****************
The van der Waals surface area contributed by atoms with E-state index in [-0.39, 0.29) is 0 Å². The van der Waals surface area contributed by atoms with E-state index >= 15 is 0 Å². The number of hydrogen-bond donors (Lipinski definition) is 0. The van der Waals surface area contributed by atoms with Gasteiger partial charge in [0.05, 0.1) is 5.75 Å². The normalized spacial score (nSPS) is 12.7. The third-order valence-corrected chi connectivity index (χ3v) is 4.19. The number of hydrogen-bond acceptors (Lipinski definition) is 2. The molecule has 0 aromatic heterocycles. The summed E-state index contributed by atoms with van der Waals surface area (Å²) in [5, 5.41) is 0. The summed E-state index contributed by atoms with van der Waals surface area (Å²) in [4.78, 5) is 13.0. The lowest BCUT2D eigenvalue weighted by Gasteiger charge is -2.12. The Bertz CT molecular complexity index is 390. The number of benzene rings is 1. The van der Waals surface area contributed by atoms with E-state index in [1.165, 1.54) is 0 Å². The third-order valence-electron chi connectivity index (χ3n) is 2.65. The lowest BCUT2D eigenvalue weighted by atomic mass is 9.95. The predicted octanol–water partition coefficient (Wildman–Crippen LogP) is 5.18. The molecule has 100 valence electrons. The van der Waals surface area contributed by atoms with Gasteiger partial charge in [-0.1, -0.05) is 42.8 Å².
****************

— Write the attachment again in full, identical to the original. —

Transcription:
The van der Waals surface area contributed by atoms with E-state index in [-0.39, 0.29) is 0 Å². The van der Waals surface area contributed by atoms with E-state index >= 15 is 0 Å². The number of hydrogen-bond donors (Lipinski definition) is 0. The van der Waals surface area contributed by atoms with Gasteiger partial charge in [0.05, 0.1) is 5.75 Å². The normalized spacial score (nSPS) is 12.7. The third-order valence-corrected chi connectivity index (χ3v) is 4.19. The number of hydrogen-bond acceptors (Lipinski definition) is 2. The molecule has 0 aromatic heterocycles. The summed E-state index contributed by atoms with van der Waals surface area (Å²) in [5, 5.41) is 0. The summed E-state index contributed by atoms with van der Waals surface area (Å²) in [4.78, 5) is 13.0. The lowest BCUT2D eigenvalue weighted by Gasteiger charge is -2.12. The Bertz CT molecular complexity index is 390. The number of benzene rings is 1. The van der Waals surface area contributed by atoms with E-state index in [1.165, 1.54) is 0 Å². The third-order valence-electron chi connectivity index (χ3n) is 2.65. The lowest BCUT2D eigenvalue weighted by atomic mass is 9.95. The predicted octanol–water partition coefficient (Wildman–Crippen LogP) is 5.18. The molecule has 100 valence electrons. The van der Waals surface area contributed by atoms with Gasteiger partial charge in [-0.1, -0.05) is 42.8 Å².